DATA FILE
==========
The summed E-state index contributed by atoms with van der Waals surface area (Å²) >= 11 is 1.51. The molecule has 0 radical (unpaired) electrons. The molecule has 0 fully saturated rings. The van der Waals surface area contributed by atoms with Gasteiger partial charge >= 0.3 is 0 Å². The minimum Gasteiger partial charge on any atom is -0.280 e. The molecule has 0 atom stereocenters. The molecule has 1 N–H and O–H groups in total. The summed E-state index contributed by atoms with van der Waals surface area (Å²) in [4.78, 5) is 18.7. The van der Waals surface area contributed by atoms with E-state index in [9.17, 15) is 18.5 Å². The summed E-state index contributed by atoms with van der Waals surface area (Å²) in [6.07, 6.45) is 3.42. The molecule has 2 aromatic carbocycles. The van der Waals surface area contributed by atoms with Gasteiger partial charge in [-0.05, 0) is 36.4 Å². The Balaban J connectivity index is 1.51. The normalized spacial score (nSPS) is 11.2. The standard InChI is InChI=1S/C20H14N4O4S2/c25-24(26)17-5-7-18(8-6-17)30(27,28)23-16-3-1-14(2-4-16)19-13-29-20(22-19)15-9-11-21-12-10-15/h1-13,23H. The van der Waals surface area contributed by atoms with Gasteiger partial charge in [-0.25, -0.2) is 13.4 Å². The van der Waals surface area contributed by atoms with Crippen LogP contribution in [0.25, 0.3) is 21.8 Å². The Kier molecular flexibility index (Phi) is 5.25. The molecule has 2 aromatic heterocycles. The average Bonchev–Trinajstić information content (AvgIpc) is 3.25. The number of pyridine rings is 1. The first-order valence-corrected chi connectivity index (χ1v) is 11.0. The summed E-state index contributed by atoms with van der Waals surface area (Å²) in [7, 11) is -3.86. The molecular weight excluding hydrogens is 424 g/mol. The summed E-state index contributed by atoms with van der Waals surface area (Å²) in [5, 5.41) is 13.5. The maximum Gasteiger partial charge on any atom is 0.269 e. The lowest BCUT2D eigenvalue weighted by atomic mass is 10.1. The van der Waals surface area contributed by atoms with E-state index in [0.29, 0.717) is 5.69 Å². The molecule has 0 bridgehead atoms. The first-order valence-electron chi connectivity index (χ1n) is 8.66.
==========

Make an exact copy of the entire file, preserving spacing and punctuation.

The summed E-state index contributed by atoms with van der Waals surface area (Å²) >= 11 is 1.51. The molecule has 0 radical (unpaired) electrons. The molecule has 0 fully saturated rings. The van der Waals surface area contributed by atoms with Gasteiger partial charge >= 0.3 is 0 Å². The minimum Gasteiger partial charge on any atom is -0.280 e. The molecule has 0 atom stereocenters. The molecule has 1 N–H and O–H groups in total. The summed E-state index contributed by atoms with van der Waals surface area (Å²) in [4.78, 5) is 18.7. The van der Waals surface area contributed by atoms with E-state index in [9.17, 15) is 18.5 Å². The summed E-state index contributed by atoms with van der Waals surface area (Å²) in [6.07, 6.45) is 3.42. The molecule has 2 aromatic carbocycles. The van der Waals surface area contributed by atoms with Gasteiger partial charge in [-0.05, 0) is 36.4 Å². The Balaban J connectivity index is 1.51. The normalized spacial score (nSPS) is 11.2. The standard InChI is InChI=1S/C20H14N4O4S2/c25-24(26)17-5-7-18(8-6-17)30(27,28)23-16-3-1-14(2-4-16)19-13-29-20(22-19)15-9-11-21-12-10-15/h1-13,23H. The van der Waals surface area contributed by atoms with Gasteiger partial charge in [-0.25, -0.2) is 13.4 Å². The van der Waals surface area contributed by atoms with Crippen LogP contribution in [0.25, 0.3) is 21.8 Å². The Kier molecular flexibility index (Phi) is 5.25. The molecule has 2 aromatic heterocycles. The average Bonchev–Trinajstić information content (AvgIpc) is 3.25. The number of pyridine rings is 1. The first-order valence-corrected chi connectivity index (χ1v) is 11.0. The summed E-state index contributed by atoms with van der Waals surface area (Å²) in [7, 11) is -3.86. The molecular weight excluding hydrogens is 424 g/mol. The summed E-state index contributed by atoms with van der Waals surface area (Å²) in [5, 5.41) is 13.5. The maximum Gasteiger partial charge on any atom is 0.269 e. The lowest BCUT2D eigenvalue weighted by atomic mass is 10.1. The van der Waals surface area contributed by atoms with E-state index in [0.29, 0.717) is 5.69 Å². The molecule has 0 bridgehead atoms. The first-order valence-electron chi connectivity index (χ1n) is 8.66.